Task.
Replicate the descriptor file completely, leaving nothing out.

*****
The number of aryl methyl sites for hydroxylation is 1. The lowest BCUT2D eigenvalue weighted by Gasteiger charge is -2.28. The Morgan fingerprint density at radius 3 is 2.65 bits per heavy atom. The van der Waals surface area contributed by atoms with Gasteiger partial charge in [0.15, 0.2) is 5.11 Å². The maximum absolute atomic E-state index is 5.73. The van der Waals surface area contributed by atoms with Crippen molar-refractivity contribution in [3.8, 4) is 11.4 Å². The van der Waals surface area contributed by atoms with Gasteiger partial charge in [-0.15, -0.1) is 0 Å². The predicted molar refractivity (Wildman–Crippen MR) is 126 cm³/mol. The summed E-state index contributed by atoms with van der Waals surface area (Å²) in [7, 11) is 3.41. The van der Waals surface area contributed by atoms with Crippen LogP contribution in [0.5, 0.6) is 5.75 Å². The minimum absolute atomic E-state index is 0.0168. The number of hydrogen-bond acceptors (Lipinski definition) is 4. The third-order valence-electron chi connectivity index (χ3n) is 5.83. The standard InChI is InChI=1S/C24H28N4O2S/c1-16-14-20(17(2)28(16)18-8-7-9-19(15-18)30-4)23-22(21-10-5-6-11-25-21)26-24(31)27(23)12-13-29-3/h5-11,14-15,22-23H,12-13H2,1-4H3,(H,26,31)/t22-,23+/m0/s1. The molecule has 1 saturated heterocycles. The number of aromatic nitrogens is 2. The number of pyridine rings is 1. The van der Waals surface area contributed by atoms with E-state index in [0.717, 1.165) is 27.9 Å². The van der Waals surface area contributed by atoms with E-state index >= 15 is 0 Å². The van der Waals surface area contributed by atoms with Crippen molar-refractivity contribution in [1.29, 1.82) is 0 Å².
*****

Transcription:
The number of aryl methyl sites for hydroxylation is 1. The lowest BCUT2D eigenvalue weighted by Gasteiger charge is -2.28. The Morgan fingerprint density at radius 3 is 2.65 bits per heavy atom. The van der Waals surface area contributed by atoms with Gasteiger partial charge in [0.15, 0.2) is 5.11 Å². The maximum absolute atomic E-state index is 5.73. The van der Waals surface area contributed by atoms with Crippen molar-refractivity contribution in [3.8, 4) is 11.4 Å². The van der Waals surface area contributed by atoms with Gasteiger partial charge in [-0.15, -0.1) is 0 Å². The predicted molar refractivity (Wildman–Crippen MR) is 126 cm³/mol. The summed E-state index contributed by atoms with van der Waals surface area (Å²) in [7, 11) is 3.41. The van der Waals surface area contributed by atoms with Crippen LogP contribution in [0.5, 0.6) is 5.75 Å². The minimum absolute atomic E-state index is 0.0168. The number of hydrogen-bond acceptors (Lipinski definition) is 4. The third-order valence-electron chi connectivity index (χ3n) is 5.83. The standard InChI is InChI=1S/C24H28N4O2S/c1-16-14-20(17(2)28(16)18-8-7-9-19(15-18)30-4)23-22(21-10-5-6-11-25-21)26-24(31)27(23)12-13-29-3/h5-11,14-15,22-23H,12-13H2,1-4H3,(H,26,31)/t22-,23+/m0/s1. The molecule has 1 saturated heterocycles. The number of aromatic nitrogens is 2. The number of pyridine rings is 1. The van der Waals surface area contributed by atoms with E-state index in [0.717, 1.165) is 27.9 Å². The van der Waals surface area contributed by atoms with E-state index >= 15 is 0 Å². The van der Waals surface area contributed by atoms with Crippen molar-refractivity contribution in [1.29, 1.82) is 0 Å².